By paying extra, you can save overall on your payments. Eliminating your loans now means you can save on the interest you would otherwise owe.
You’ll be able to become debt-free sooner and put your money towards other life goals, such as a retirement fund.
Student loan debt can increase your debt-to-income ratio, which can have an impact on whether you’re able to qualify for a mortgage and what rate you’ll get offered. Becoming free of student loan debt will not only help improve this ratio, it will also allow you to save more money for a down payment. Learn more about getting a mortgage while you still have student debt here.
Note that during the extended federal student loan payment pause the interest rate on federal student loans is 0% and payments have been suspended. Stay up to date on the status of the federal student loan payment pause at studentaid.gov.
If you have the financial resources to do so, reducing your principal balance during the pause will help save you money, since your interest rate will get calculated based on a smaller loan balance.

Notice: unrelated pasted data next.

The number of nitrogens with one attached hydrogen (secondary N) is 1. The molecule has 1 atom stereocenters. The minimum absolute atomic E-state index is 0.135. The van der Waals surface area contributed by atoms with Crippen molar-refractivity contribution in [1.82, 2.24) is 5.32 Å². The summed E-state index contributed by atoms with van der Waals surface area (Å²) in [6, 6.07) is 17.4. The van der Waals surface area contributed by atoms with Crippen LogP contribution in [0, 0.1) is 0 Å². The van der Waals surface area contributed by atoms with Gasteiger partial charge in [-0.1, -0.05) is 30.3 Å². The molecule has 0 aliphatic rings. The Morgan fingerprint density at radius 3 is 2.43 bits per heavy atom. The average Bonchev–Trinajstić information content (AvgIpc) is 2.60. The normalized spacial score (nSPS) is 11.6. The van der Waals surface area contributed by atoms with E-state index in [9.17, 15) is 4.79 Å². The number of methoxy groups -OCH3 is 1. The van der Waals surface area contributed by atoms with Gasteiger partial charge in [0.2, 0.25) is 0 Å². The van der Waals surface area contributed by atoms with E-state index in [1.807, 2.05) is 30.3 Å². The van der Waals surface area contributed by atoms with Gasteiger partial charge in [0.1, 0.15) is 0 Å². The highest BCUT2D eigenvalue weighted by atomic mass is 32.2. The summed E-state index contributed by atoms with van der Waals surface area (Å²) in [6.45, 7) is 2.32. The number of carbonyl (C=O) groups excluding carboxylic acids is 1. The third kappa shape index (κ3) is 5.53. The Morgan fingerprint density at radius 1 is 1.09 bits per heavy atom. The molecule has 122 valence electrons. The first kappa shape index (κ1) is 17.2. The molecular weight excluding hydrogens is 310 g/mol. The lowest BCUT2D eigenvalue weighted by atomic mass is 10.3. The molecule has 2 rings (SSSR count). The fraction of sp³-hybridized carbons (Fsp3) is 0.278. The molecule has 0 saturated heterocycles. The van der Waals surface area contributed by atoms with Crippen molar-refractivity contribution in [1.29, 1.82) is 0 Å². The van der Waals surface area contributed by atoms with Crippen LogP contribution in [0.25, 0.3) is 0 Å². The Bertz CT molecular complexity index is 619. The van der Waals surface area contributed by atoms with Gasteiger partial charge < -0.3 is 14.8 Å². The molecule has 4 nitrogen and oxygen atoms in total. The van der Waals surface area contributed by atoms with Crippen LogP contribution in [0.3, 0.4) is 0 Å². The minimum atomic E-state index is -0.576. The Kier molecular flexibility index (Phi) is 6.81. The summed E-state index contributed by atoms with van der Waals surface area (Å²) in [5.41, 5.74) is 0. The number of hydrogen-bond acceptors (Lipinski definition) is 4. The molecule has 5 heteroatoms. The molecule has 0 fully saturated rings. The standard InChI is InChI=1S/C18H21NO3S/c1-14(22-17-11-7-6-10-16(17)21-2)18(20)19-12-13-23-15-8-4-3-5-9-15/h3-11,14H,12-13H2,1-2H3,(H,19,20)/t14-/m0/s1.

1. You will earn 2.0% in Cashback Rewards for each $1 spent on eligible Purchases if you redeem your Cashback Rewards towards your Student Loan with an eligible servicer. This equates to $0.02 in Cashback Rewards, for each $1 spent. For example, if you spend $100, you will earn $2.00 in Student Loan Credit. You will earn 1.0% in Cashback Rewards for each $1 spent on eligible Purchases if redeemed for a statement credit. This equates to $0.01 in Cashback Rewards, for each $1 spent. For example, if you spend $100, you will earn $1.00 in Cashback Rewards. Cashback is awarded based on eligible credit card purchases excluding transactions such as cash advances of any type, balance transfers, convenience check transactions, overdraft protection transfers and quasi-cash transactions. For Terms & Conditions and a full list of eligible loan servicers, visit laurelroad.com/cashbackcard-servicers.
In providing this information, neither Laurel Road nor KeyBank nor its affiliates are acting as your agent or is offering any tax, financial, accounting, or legal advice.